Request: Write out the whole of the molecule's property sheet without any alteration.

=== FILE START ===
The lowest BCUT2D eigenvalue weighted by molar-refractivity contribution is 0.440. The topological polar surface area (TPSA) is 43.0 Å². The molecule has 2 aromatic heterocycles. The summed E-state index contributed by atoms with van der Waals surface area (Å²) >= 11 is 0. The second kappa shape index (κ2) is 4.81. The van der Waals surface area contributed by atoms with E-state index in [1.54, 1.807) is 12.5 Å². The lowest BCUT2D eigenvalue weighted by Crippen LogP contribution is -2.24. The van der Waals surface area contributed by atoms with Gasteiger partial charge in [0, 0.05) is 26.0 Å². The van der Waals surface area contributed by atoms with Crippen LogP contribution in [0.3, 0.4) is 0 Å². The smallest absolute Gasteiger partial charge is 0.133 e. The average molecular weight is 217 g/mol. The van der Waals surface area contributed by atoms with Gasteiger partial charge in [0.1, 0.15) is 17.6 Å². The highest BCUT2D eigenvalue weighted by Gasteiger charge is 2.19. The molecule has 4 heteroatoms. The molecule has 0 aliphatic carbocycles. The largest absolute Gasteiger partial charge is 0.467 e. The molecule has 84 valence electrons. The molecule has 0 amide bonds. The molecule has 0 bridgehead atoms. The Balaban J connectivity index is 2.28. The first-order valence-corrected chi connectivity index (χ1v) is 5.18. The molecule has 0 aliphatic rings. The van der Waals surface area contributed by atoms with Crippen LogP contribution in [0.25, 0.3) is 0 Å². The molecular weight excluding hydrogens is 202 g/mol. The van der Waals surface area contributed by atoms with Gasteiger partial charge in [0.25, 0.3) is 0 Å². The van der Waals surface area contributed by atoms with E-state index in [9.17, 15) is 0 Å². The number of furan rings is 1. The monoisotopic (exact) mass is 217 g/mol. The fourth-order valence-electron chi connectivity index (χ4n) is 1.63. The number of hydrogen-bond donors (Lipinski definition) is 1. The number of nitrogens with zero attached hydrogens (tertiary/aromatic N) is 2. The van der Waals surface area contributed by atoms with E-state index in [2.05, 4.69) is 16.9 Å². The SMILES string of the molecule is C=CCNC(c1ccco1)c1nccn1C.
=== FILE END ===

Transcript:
The lowest BCUT2D eigenvalue weighted by molar-refractivity contribution is 0.440. The topological polar surface area (TPSA) is 43.0 Å². The molecule has 2 aromatic heterocycles. The summed E-state index contributed by atoms with van der Waals surface area (Å²) >= 11 is 0. The second kappa shape index (κ2) is 4.81. The van der Waals surface area contributed by atoms with E-state index in [1.54, 1.807) is 12.5 Å². The lowest BCUT2D eigenvalue weighted by Crippen LogP contribution is -2.24. The van der Waals surface area contributed by atoms with Gasteiger partial charge in [0, 0.05) is 26.0 Å². The van der Waals surface area contributed by atoms with Crippen LogP contribution in [0.3, 0.4) is 0 Å². The smallest absolute Gasteiger partial charge is 0.133 e. The average molecular weight is 217 g/mol. The van der Waals surface area contributed by atoms with Gasteiger partial charge in [0.1, 0.15) is 17.6 Å². The highest BCUT2D eigenvalue weighted by Gasteiger charge is 2.19. The molecule has 4 heteroatoms. The molecule has 0 aliphatic carbocycles. The largest absolute Gasteiger partial charge is 0.467 e. The molecule has 84 valence electrons. The molecule has 0 amide bonds. The molecule has 0 bridgehead atoms. The Balaban J connectivity index is 2.28. The first-order valence-corrected chi connectivity index (χ1v) is 5.18. The molecule has 0 aliphatic rings. The van der Waals surface area contributed by atoms with Crippen LogP contribution in [0.25, 0.3) is 0 Å². The molecular weight excluding hydrogens is 202 g/mol. The van der Waals surface area contributed by atoms with Gasteiger partial charge in [0.25, 0.3) is 0 Å². The van der Waals surface area contributed by atoms with E-state index in [9.17, 15) is 0 Å². The number of furan rings is 1. The monoisotopic (exact) mass is 217 g/mol. The fourth-order valence-electron chi connectivity index (χ4n) is 1.63. The number of hydrogen-bond donors (Lipinski definition) is 1. The number of nitrogens with zero attached hydrogens (tertiary/aromatic N) is 2. The van der Waals surface area contributed by atoms with E-state index in [2.05, 4.69) is 16.9 Å². The SMILES string of the molecule is C=CCNC(c1ccco1)c1nccn1C.